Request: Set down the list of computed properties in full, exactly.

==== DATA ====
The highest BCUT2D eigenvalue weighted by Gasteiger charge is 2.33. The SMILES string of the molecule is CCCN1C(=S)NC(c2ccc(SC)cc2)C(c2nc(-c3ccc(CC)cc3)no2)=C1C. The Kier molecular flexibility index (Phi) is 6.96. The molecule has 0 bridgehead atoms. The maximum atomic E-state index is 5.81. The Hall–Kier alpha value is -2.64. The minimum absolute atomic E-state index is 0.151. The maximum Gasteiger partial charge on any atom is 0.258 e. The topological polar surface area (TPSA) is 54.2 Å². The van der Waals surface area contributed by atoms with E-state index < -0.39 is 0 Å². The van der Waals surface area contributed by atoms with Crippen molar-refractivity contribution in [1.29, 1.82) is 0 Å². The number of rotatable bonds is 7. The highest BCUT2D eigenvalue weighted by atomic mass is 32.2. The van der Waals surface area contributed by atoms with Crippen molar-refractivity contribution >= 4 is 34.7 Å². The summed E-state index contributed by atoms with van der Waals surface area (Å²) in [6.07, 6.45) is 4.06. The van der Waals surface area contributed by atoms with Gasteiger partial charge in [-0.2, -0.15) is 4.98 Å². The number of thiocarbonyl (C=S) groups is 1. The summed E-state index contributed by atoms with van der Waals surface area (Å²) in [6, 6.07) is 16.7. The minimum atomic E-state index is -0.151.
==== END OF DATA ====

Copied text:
The highest BCUT2D eigenvalue weighted by Gasteiger charge is 2.33. The SMILES string of the molecule is CCCN1C(=S)NC(c2ccc(SC)cc2)C(c2nc(-c3ccc(CC)cc3)no2)=C1C. The Kier molecular flexibility index (Phi) is 6.96. The molecule has 0 bridgehead atoms. The maximum atomic E-state index is 5.81. The Hall–Kier alpha value is -2.64. The minimum absolute atomic E-state index is 0.151. The maximum Gasteiger partial charge on any atom is 0.258 e. The topological polar surface area (TPSA) is 54.2 Å². The van der Waals surface area contributed by atoms with E-state index < -0.39 is 0 Å². The van der Waals surface area contributed by atoms with Crippen molar-refractivity contribution in [1.29, 1.82) is 0 Å². The number of rotatable bonds is 7. The highest BCUT2D eigenvalue weighted by atomic mass is 32.2. The van der Waals surface area contributed by atoms with Crippen molar-refractivity contribution >= 4 is 34.7 Å². The summed E-state index contributed by atoms with van der Waals surface area (Å²) in [6.07, 6.45) is 4.06. The van der Waals surface area contributed by atoms with Gasteiger partial charge in [-0.2, -0.15) is 4.98 Å². The number of thiocarbonyl (C=S) groups is 1. The summed E-state index contributed by atoms with van der Waals surface area (Å²) in [6, 6.07) is 16.7. The minimum atomic E-state index is -0.151.